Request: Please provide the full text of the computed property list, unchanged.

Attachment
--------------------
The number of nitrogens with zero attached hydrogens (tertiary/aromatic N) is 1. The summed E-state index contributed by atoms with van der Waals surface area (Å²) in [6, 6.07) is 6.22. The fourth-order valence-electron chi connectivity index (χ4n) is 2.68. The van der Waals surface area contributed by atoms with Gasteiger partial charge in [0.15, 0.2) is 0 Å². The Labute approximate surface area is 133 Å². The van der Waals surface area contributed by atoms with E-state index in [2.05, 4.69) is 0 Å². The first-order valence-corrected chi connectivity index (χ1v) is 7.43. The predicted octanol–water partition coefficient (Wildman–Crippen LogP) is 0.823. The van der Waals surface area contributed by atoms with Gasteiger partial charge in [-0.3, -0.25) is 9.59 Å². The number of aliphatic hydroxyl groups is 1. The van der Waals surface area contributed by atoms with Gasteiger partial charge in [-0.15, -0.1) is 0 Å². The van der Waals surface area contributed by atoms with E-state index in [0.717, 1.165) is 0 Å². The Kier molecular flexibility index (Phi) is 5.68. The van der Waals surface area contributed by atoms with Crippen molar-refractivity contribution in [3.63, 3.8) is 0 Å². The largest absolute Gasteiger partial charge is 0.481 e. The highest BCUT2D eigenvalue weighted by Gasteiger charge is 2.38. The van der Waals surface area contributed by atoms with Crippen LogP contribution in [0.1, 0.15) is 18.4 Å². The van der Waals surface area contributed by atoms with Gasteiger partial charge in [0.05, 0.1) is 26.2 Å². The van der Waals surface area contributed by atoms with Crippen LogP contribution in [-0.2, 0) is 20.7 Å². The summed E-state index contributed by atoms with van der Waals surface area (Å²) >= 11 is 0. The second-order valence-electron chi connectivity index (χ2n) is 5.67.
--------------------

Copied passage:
The number of nitrogens with zero attached hydrogens (tertiary/aromatic N) is 1. The summed E-state index contributed by atoms with van der Waals surface area (Å²) in [6, 6.07) is 6.22. The fourth-order valence-electron chi connectivity index (χ4n) is 2.68. The van der Waals surface area contributed by atoms with Gasteiger partial charge in [0.15, 0.2) is 0 Å². The Labute approximate surface area is 133 Å². The van der Waals surface area contributed by atoms with E-state index in [2.05, 4.69) is 0 Å². The first-order valence-corrected chi connectivity index (χ1v) is 7.43. The predicted octanol–water partition coefficient (Wildman–Crippen LogP) is 0.823. The van der Waals surface area contributed by atoms with Gasteiger partial charge in [-0.3, -0.25) is 9.59 Å². The number of aliphatic hydroxyl groups is 1. The van der Waals surface area contributed by atoms with Gasteiger partial charge in [-0.15, -0.1) is 0 Å². The van der Waals surface area contributed by atoms with E-state index in [0.717, 1.165) is 0 Å². The Kier molecular flexibility index (Phi) is 5.68. The van der Waals surface area contributed by atoms with Crippen molar-refractivity contribution in [3.63, 3.8) is 0 Å². The largest absolute Gasteiger partial charge is 0.481 e. The highest BCUT2D eigenvalue weighted by Gasteiger charge is 2.38. The van der Waals surface area contributed by atoms with Crippen LogP contribution in [0.1, 0.15) is 18.4 Å². The van der Waals surface area contributed by atoms with Gasteiger partial charge in [0.05, 0.1) is 26.2 Å². The van der Waals surface area contributed by atoms with Crippen LogP contribution in [-0.2, 0) is 20.7 Å². The summed E-state index contributed by atoms with van der Waals surface area (Å²) >= 11 is 0. The second-order valence-electron chi connectivity index (χ2n) is 5.67.